Ask the trade: Could the cycle trade have a future in leasing & PCP finance?

With millennials increasingly unlikely to own their own house and streaming services like Netflix ever more popular, the previous norms of ownership appear to be changing, in some cases. The motor trade has been canny to jump onto this and even lead this trend, with leasing & PCP finance now incredibly common. CIN asks, is this something the cycle industry can learn from?

John Hamlen,
Managing Director,
Flag Bikes

Brad Illingworth,
Bike Category Manager,
Start Fitness

Would a leasing/PCP finance model work for the bicycle trade? Eg higher value bikes on three-year contracts and at the end of the period consumers pay a lump sum or upgrade with a new three-year contract, for example? 

John Hamlen, Flag Bikes
No; not with the current structure of UK bike retail. In the car industry only about 20% of customers pay the balloon payment and buy the bike at the end of the term. Accepting back four out of five cars sold is manageable because there is a very efficient secondhand market in the UK.

They can quickly resell them from their own lot, within the trade or, in the worst case, at auction. There are no such specialist channels in the bike industry. Maybe this is a business opportunity for an enterprising entrepreneur to shake up the bike trade!?

Brad Illingworth, Start Fitness
The concept itself seems plausible, bikes are developing at such a rapid rate (especially MTB) that high level consumers don’t tend to ride the same bike for more than about two to three years as they’ll be looking to upgrade the latest offering as soon as they can afford to – which is often as soon as they’ve settled the finance or the credit card that was used to make the purchase. A consequence of the rapid development is that a three or four year old MTB has depreciated so badly and can be so dated that their perceived value to the owner (and marketplace) diminished drastically – removing the romantic notion of continuing to use ‘old faithful’.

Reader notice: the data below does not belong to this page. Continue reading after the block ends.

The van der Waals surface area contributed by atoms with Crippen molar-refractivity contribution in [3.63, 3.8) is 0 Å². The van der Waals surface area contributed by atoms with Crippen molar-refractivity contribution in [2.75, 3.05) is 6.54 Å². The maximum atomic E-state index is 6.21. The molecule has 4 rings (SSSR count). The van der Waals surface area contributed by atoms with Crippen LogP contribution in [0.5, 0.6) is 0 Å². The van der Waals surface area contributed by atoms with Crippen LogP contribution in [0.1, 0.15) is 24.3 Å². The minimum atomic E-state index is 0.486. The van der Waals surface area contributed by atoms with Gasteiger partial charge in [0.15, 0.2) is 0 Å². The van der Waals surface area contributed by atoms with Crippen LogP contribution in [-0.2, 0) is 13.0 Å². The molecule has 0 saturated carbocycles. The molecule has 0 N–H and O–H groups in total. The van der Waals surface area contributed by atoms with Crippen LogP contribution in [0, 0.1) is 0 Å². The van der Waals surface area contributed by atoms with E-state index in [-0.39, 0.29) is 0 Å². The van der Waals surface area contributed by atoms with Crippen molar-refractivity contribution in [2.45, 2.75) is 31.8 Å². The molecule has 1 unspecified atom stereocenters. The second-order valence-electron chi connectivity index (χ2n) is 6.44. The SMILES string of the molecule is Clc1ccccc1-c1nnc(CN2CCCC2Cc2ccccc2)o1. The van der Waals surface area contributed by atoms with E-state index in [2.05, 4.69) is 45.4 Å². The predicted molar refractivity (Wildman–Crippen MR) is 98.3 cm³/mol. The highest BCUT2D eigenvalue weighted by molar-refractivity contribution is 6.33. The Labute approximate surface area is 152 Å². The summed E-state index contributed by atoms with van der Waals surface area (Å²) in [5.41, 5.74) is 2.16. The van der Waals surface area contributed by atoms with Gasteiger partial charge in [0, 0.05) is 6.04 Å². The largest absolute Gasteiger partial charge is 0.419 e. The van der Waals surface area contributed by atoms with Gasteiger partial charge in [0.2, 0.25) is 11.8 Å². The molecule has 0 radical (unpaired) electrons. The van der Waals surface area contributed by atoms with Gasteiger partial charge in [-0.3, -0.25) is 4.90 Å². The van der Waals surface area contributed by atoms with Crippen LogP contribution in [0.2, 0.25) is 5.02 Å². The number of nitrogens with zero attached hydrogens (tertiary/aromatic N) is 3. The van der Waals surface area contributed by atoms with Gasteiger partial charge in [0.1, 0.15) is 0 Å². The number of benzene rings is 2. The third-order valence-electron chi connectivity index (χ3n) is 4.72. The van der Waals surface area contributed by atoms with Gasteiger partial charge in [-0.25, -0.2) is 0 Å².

Could a subscription or long-term hire model work for your average bicycle dealer? Would it have to be led by a brand or distributor, with dealers working as ‘hubs’ on their behalf?

John Hamlen, Flag Bikes
Not for your average dealer because of the capital that will be tied up in the hire bikes. It could work for the higher end of the market e.g. riders treating themselves to renting a big-ticket bike to tackle the Etape du Tour or a cycling holiday in Majorca. However, even then, the renting season is short and it would be hard to recoup the cost of rental inventory before the bikes become outdated and undesirable for potential renters. Yes, it would
have to be led by the distributors and treated as a bond investment.

Brad Illingworth, Start Fitness
I’m not sure if it would be popular amongst the average consumer, but it could appeal to the real enthusiasts who enjoy using the latest products. I think that if it was brand or distributor led, it would help to standardise the packages offered to the consumer – dealers could follow the lead and work well as ‘hubs’ as you put it.

Do you already offer hire bikes? If so, what’s the average time a bike is on hire? If not, would you consider it?

John Hamlen, Flag Bikes
No. We are in London so space is at a premium and we’d competing with the Boris bikes on every corner. Bike hire is seasonal, and it is difficult to find a business model whereby we can offer bikes at an attractive price at the same time as more than covering capital, insurance and staff costs.

Brad Illingworth, Start Fitness
We don’t offer hire bikes in the normal sense, but we would certainly be interested in looking into any proposed long-term hire programmes.

CIN Comments

comments